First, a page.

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Eat For Your Goals [Weight Loss vs. Fat Loss]

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First in our series of "Eat for Your Goals" is ...




Most people say they want to "lose weight." But is that really what they want to do?


Maybe. Maybe not. Here's the difference between the two:


Weight Loss = seeing the number on the scale go down. Losing weight can be done by losing fat, water loss, losing muscle mass, losing a limb, donating a kidney....


Weight Loss generally means the person looks pretty much the same, but smaller. That is, of course, unless they lost a limb, but let's assume their bodies are fully intact for the purposes of this comparison.



Maintain a caloric deficit. The types of food you eat don't really matter if weight loss is your only goal. You will lose fat and often also lose muscle at a comparable rate. What absolutely matters is that you eat fewer calories than you expend. 


This can be accomplished in several ways:

  • Logging your foods accurately and tracking your weight trends. Then making adjustments (eating smaller portions, or possibly tracking more diligently, avoiding in-between nibbles) if your weight isn't trending downward after 2 - 4 weeks.
  • Drinking only water or zero-calorie beverages.
  • Focus on nutrient-dense foods vs. calorie-dense (this way you get to eat bigger portions for the same or fewer calories)
  • Any diet plan will work - just be sure you're eating fewer calories than you expend. If you aren't losing weight, you aren't in a caloric deficit.

As you lose weight, it will take fewer calories to maintain you. So at some point you will plateau and will need to eat less or (move more) in order to keep losing weight.


When you hear about people who lost weight eating only McDonald's, they did it by staying below their daily calorie needs.


(Secret confession: one year in high school, I only ate McDonald's. I didn't eat breakfast, and I got to leave school at lunch time for work. I drove thru at McDonald's, ate a McDLT with fries and a Diet Coke every day. And I didn't eat dinner usually. I simply didn't eat much. I wasn't trying to keep calories low. That's just how I ate.)


Now for the other side of that coin...

Fat Loss = losing fat while maintaining as much lean mass as possible. Fat Loss means changing your body composition (in other words, your body fat percentage decreases).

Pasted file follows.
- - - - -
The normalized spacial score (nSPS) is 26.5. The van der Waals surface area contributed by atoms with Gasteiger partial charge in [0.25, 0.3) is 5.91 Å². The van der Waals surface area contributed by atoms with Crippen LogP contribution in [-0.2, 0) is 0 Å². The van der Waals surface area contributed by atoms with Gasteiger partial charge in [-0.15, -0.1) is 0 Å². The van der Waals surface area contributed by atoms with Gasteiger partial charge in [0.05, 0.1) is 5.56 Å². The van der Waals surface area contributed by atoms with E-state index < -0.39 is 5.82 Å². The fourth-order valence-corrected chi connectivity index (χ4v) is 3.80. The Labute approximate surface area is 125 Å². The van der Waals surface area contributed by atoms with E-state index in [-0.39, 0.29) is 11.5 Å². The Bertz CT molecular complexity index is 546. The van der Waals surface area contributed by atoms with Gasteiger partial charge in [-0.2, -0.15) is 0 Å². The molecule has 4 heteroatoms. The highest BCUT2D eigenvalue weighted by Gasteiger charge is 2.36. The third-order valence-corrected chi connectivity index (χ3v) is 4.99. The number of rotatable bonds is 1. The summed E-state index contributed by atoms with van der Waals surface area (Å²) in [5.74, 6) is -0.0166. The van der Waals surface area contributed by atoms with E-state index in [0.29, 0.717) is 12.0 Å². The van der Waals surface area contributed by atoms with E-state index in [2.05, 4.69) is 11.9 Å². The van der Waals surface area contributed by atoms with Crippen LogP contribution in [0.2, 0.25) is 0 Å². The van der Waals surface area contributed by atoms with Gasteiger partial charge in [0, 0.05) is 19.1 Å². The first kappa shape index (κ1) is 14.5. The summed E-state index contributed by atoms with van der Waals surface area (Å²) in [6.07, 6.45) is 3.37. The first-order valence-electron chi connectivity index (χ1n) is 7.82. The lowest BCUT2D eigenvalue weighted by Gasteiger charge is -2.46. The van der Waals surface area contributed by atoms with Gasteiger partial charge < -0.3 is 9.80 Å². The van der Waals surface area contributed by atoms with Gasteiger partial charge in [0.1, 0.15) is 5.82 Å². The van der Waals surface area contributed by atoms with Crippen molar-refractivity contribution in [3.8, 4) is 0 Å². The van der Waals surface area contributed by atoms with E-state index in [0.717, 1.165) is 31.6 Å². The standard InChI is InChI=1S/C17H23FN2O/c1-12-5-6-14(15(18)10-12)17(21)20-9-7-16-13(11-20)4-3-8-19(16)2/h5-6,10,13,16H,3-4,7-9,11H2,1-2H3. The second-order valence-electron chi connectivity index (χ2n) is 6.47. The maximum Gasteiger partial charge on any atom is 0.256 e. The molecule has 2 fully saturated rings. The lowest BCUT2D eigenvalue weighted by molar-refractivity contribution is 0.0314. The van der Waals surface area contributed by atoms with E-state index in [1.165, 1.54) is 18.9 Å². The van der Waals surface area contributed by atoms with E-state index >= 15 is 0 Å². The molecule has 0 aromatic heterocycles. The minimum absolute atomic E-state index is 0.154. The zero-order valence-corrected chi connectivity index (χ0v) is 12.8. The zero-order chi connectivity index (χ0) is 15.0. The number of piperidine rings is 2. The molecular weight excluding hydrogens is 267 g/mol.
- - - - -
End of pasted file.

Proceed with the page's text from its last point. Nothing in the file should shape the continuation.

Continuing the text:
Fat Loss is usually what people imagine when they talk about "losing weight."



-Maintain a caloric deficit AND keep protein intake high

In this case, what you eat definitely matters! Your goal here is to maintain your muscle.


Why is maintaining muscle important?


Because in addition to looking good 😎 muscle is metabolically expensive. That means, you'll keep your calorie needs higher -> which means you'll get to eat MORE while still having a caloric deficit than someone who just wants to lose weight (above).


How to accomplish this goal:

  • Track your calories as your #1 Priority (no deficit = no fat loss)
  • Track your protein intake as your #2 Priority (aim for 0.8 - 1.0 grams per pound of your goal weight)
  • Use a protein supplement if you find it difficult to hit your protein goals with food. 
  • Focus on nutrient-dense foods vs. calorie-dense foods
  • Drink water or zero-calorie beverages
  • Eat on a consistent routine (this isn't critical, but it does prevent "winging it")

KEY TO SUCCESS: In addition to those eating goals, you must lift weights for the protein to be used in repair and maintenance. If you aren't lifting weights then your body won't need that extra protein and it'll let it pass right on through and you'll end up losing weight instead of losing fat. 


Now that you know the difference between losing weight and losing fat, which one sounds more appealing to you?


If neither of these is your goal, don't fret! These are coming up next:

Eating for Performance (including how to "carb load" correctly)

Eating for Gaining Muscle


NOTE: Most people underestimate how much they eat and overestimate how much they move by up to 40% variance! Using trackers (fitness, diet, steps), is a clear way to establish a baseline so you can make educated adjustments when progress doesn't move the direction you'd like. 

Show up. Communicate. Trust the process.

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